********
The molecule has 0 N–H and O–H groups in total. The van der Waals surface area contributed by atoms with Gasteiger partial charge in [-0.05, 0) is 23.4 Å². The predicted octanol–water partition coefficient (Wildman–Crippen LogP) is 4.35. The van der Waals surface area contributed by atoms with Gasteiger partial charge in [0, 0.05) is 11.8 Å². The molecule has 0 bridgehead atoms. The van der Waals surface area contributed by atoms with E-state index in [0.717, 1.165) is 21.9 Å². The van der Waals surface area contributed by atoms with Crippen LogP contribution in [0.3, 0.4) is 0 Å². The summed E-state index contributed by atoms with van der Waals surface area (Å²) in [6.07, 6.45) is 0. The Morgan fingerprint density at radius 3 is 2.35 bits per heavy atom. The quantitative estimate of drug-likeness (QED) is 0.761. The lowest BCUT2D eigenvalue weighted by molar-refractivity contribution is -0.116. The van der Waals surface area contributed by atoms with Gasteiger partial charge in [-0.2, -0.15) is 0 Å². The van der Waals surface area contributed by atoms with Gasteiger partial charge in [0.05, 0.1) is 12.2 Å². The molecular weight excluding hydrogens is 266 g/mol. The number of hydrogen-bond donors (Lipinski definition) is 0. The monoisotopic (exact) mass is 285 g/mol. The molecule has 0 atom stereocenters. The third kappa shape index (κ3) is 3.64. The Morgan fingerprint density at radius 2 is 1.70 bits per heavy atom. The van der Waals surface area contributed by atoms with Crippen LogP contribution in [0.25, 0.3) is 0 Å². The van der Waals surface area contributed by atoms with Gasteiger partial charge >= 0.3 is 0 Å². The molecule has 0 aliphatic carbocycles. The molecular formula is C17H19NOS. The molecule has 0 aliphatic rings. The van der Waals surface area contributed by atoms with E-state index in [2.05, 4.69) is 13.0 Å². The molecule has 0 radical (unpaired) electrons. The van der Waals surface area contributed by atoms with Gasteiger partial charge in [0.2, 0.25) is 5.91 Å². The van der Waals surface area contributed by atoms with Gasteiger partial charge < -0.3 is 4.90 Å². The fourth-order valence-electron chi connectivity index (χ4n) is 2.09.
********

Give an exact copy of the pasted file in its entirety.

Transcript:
The molecule has 0 N–H and O–H groups in total. The van der Waals surface area contributed by atoms with Gasteiger partial charge in [-0.05, 0) is 23.4 Å². The predicted octanol–water partition coefficient (Wildman–Crippen LogP) is 4.35. The van der Waals surface area contributed by atoms with Gasteiger partial charge in [0, 0.05) is 11.8 Å². The molecule has 0 bridgehead atoms. The van der Waals surface area contributed by atoms with E-state index in [0.717, 1.165) is 21.9 Å². The van der Waals surface area contributed by atoms with Crippen LogP contribution in [0.3, 0.4) is 0 Å². The summed E-state index contributed by atoms with van der Waals surface area (Å²) in [6.07, 6.45) is 0. The Morgan fingerprint density at radius 3 is 2.35 bits per heavy atom. The quantitative estimate of drug-likeness (QED) is 0.761. The lowest BCUT2D eigenvalue weighted by molar-refractivity contribution is -0.116. The van der Waals surface area contributed by atoms with Gasteiger partial charge in [-0.2, -0.15) is 0 Å². The van der Waals surface area contributed by atoms with Gasteiger partial charge in [0.05, 0.1) is 12.2 Å². The molecular weight excluding hydrogens is 266 g/mol. The number of hydrogen-bond donors (Lipinski definition) is 0. The monoisotopic (exact) mass is 285 g/mol. The molecule has 0 atom stereocenters. The third kappa shape index (κ3) is 3.64. The Morgan fingerprint density at radius 2 is 1.70 bits per heavy atom. The van der Waals surface area contributed by atoms with Crippen LogP contribution in [0.25, 0.3) is 0 Å². The van der Waals surface area contributed by atoms with Gasteiger partial charge >= 0.3 is 0 Å². The molecule has 0 aliphatic carbocycles. The molecular formula is C17H19NOS. The molecule has 0 aliphatic rings. The van der Waals surface area contributed by atoms with E-state index in [2.05, 4.69) is 13.0 Å². The molecule has 0 radical (unpaired) electrons. The van der Waals surface area contributed by atoms with Gasteiger partial charge in [0.2, 0.25) is 5.91 Å². The van der Waals surface area contributed by atoms with Gasteiger partial charge < -0.3 is 4.90 Å². The fourth-order valence-electron chi connectivity index (χ4n) is 2.09.